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In data-aggregation we are constantly trying to deduplicate references. One dataset says "Olecito", one says "Olecito -- Cambridge", a third says "Olecito Taqueria", and a fourth says "Cielito Taqueria" in the same city as the others, and we'd really like to know whether we have four restaurants, or one, or they're all imaginary or closed or what.  

Aligning the variant names is a problem in itself, but it's not the hard one. The hard one is when the concepts themselves don't quite line up. One dataset may be a list of employers, for example, so one "Olecito" is actually a corporate entity with various business properties, including a business address for their accountant's office, and if we show up there wanting a steak quesadilla we will probably (although I don't want to underestimate the guy) be disappointed.  

In Linked Data practice (and I'm not currently arguing that you need to know what that is if you don't already), the most common tool for asserting equivalence is a relationship called "owl:sameAs". Out of context this seems like some kind of Star Wars joke by way of Harry Potter: those were not the droids you were looking for, but these are the owls you want. But the "owl:" part is just a bit of pointlessly off-putting data-modeling pedantry in which every single thing you say has to be individually attributed, like saying "These scrambled (in the Epicurious sense) eggs (in the Wikipedia sense) are (in the OED sense) cold (in the Eastern West Virginia State College Department of Thermopedantics and Breakfast sense)."  

But never mind, the point of this goofy label is just to say that two different names are actually names for the same thing. Or concept, or even restaurant. The way the function works, officially, it is an absolute statement. It is inherently transitive and symmetric, so if we say that "Olecito", the corporation, is the same owls as "Olecito Taqueria", the excellent take-out restaurant, and "Olecito Taqueria" is a name for the same thing somebody once mistakenly typed as "Cielito Taqueria", then we are saying that anything said about any of those is true of the others. And there we are in the CPA's office-park again, annoying him by demanding Jarritos and a torta.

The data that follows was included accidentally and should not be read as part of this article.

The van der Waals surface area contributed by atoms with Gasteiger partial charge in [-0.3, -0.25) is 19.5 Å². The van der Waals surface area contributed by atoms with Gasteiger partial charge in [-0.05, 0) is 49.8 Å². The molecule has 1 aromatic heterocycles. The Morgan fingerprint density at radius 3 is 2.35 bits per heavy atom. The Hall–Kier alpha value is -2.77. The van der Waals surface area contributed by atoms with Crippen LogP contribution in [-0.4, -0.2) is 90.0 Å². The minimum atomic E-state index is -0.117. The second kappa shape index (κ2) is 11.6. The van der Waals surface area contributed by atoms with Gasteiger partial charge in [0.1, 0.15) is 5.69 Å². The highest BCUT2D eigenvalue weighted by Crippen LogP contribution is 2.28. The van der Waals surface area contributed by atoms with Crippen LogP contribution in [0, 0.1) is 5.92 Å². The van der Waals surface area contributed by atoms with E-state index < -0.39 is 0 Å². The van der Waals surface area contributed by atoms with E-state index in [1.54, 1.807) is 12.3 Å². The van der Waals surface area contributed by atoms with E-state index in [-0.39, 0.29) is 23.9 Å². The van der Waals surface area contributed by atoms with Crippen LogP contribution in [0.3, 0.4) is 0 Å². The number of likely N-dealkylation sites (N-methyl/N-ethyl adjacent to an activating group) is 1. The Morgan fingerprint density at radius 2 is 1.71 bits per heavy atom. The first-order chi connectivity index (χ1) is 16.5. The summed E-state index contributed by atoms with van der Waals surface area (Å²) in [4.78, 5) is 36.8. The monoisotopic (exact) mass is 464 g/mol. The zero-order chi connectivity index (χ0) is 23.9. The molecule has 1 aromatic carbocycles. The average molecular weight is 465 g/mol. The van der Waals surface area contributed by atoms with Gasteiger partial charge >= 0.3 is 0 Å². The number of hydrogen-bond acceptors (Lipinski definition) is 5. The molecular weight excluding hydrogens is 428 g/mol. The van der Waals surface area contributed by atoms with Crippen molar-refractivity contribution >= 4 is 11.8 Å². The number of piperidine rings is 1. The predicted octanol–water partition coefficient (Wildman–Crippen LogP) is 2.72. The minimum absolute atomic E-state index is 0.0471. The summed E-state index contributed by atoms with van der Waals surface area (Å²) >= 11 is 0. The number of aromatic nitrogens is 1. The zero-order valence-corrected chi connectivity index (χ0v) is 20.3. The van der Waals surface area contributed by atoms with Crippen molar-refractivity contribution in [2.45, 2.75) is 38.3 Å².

Practitioner arguments about this issue are obscure even by my standards. (You can see one here, but you've been warned.) Towards the end of that scattered argument, though, it occurred to me what I think the official owls need.  

Sometimes we really are trying to say that two different names are wholly interchangeable, particularly when we're cleaning up a single dataset. So having a way to say that is necessary and good.  

But across datasets what we usually mean is, in English, something more like "For our current purposes, the thing called X in somebody else's dataset can be taken to provide some missing information about Y in our dataset." This is different from the same-owls thing in two essential ways: it's contextual, not absolute; and even more importantly, it's one-way. We are not saying, or even implying, that our information about Y ought to be inserted into anybody's database as information about X or Z or anything. We are making no claim about whether X and Y are the same existentially, or for any other purpose than this.  

The relevant web standards are missing this concept. Maybe oddly, maybe not: RDF and OWL arose out of taxonomy, not data-cleanup. So they have a way to say that one whole class of things are derived from another class of things, and that one relationship is a variation on another relationship; but not that one individual data-concept is a contextual elaboration on another.  

Adding it, though, would be trivial, at least logically. It could be called "owl:represents", as in "My owl is elsewhere, so I'll send this note with yours." And in the other direction, if you are the recipient of this representation, the relationship would be "owl:isRepresentedBy". The assertion is neither transitive nor symmetric. What I say about your data is completely separate from what you say about mine, or what you say about anybody else's. I have no business saying whether my data matches yours for your purposes, and no desire to have my statements about my purposes conflated with anything broader. I'm only trying to say what I'm saying. More precisely, I'm trying to say only what I'm saying. We each keep our owls, and you know that I used yours to send a message, but that doesn't make my owl your owl, or my message your message, or anything inane like that.  

Surely the owls, at least, would appreciate this.
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